Being an English major and an all-around book lover, I have been introduced to many classical works of literature as well as many of their copies, influences, and parodies. Jane Austen has had a significant influence on literature, producing such parodies as the 1995 movie hit “Clueless” based off of Austen’s “Emma.”
A new novel written by Seth Grahame Smith has put another spin on a classic Jane Austen tale. This new book is entitled “Pride and Prejudice and Zombies.” The novel’s title explains exactly what you’re going to get. Smith has described the novel as 85% Jane Austen and 15% zombies. Because what is good novel if it doesn’t include some form of the undead. Maybe that is the secret to the success of Twilight. It wasn’t the horrible love story, or the glittering oppressive boyfriend, it was the fact that he could kill you. Pride and Prejudice and zombies is just following that same format.
The novel follows the same general plot with a few unearthly alterations. Mrs. Bennet is focused on getting her five daughters married but Mr. Bennet is more focused on teaching his daughters proper combat when fighting off zombies. There is really no explanation why these people living in a zombie threathened society, people are still going to balls and concerend with marring men who are wealthy.
Certain subtle words and actions Austen used to further describe what kind of the world the girls live in have been replaced by zombies. Random messages are lost because the messengers are eaten by zombies.
If the title does not clue you in on what to expect the opening line certainly does: “It is a truth universally acknowledged that a zombie in possession of brains must be in want of more brains.” This is a truth that Austen may not have been well aware of, but Smith has made sure to include in his rewrite.
The first ball in the novel where Elizabeth Bennet and Mr. Darcy meet is interrupted by a horde of zombies. The five sisters must form the pentagram of death in order to destroy the zombies that have crashed the party. A rather gory description of the sisters slicing and dicing the undead proceads. If I wasn’t laughing I most likely would have been vommiting.
Elizabeth and Darcy do have a general dislike for each other until they realize they have a mutual love for zombie slaying. When Bingley decides to leave and go back to London, the Bennet family assumes it is because all his servants have been eaten by zombies.
When Elizabeth learns that Darcy is responsible for Bingley’s departure rather than a battle of words, they have an all-out battle royal in which Elizabeth beats Darcy senseless. This beating is a slight satisfaction for fans who finally see that Elizabeth can beat the jerk out of Darcy.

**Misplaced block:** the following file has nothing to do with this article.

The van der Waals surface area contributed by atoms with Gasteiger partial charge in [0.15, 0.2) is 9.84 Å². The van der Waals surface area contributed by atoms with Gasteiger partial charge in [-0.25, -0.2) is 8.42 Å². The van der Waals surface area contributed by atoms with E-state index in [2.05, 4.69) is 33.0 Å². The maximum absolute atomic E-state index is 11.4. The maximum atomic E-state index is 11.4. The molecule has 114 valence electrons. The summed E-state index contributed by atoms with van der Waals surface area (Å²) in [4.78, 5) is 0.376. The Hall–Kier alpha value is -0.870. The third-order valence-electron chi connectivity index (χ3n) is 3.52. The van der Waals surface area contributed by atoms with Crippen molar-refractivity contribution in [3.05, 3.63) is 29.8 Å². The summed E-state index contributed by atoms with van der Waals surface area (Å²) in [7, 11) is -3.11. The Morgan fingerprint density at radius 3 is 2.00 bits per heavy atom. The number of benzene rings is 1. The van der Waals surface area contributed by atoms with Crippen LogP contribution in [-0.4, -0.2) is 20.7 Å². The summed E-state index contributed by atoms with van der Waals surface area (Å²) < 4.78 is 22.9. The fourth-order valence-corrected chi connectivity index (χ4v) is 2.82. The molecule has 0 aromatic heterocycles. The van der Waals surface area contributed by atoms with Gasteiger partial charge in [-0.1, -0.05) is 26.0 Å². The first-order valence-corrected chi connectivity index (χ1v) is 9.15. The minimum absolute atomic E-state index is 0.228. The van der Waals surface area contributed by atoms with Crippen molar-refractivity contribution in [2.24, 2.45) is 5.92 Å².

When Darcy writes Elizabeth his letter, he explains that he broke up Jane and Bingley because he feared Jane was infected by the zombie plague. Of course as the story continues we see the two come together, Lydia marries Wickham, and Bingley and Jane do eventually get engaged.
When Darcy’s aunt Lady Catherine come to confront Elizabeth on the rumors and Elizabeth and Darcy are engaged, she challenges Elizabeth to an ultimate fight. Elizabeth is able to defeat Lady Catherine and her band of ninjas to win Darcy. Another form of satisfaction for “Pride and Prejudice” fans as we see the horribly annoying Lady Cathryn beatin to a bloody pulp.
Reading the first few chapters of this novel, I laughed hysterically. The random mentions of zombies and zombie fighting are so ridiculous it’s hard not to. However, I can say with certainty that I have no desire to spend money on this book. The chapters I read, I found on the internet and I think they sufficed for what I would probably get with the rest of the book. I would most likely read it if I was bored and sitting in a book store.
It seems like it would be a quick, fun read. I don’t think this book will encourage non-Austen enthusiasts to suddenly take an interest in her books, but I would venture to guess this book may be appreciated by the same non-Austen lovers. Austen enthusiast may no be excited to see some of her most famous characters beating each other up, but really when we think about it, when reading “Pride and Prejudice” didn’t we all want Lady Cathryn to get a good smach in the face. Even that Wickham doesn’t get some form of a beat down is a disappointment. Wickham doesn’t get a beat down in Smith’s version either but a reader may close the book with the satisfaction that maybe he was eaten by zombies.
Whether or not people who have not read “Pride and Prejudice” will find the book as funny as I did is up to debate.
Austen’s language mixed with zombies is what makes the book so funny, but the small changes Smith makes to the plot that add to the books hilarity may be lost upon those who have not read the original. This book certainly does not destroy Austen’s work. The social commentary the Austen is making in her original novel is mostly left out of Smith’s new version making it a different book.
This book simply combines two words that are so ridiculously opposite that the only result is to laugh. Maybe Smith will help some other classics move into modern times. One can only hope that such great works like “Sense and Senibility” may be changed to “Sense and Sensibility and Braaaaains!”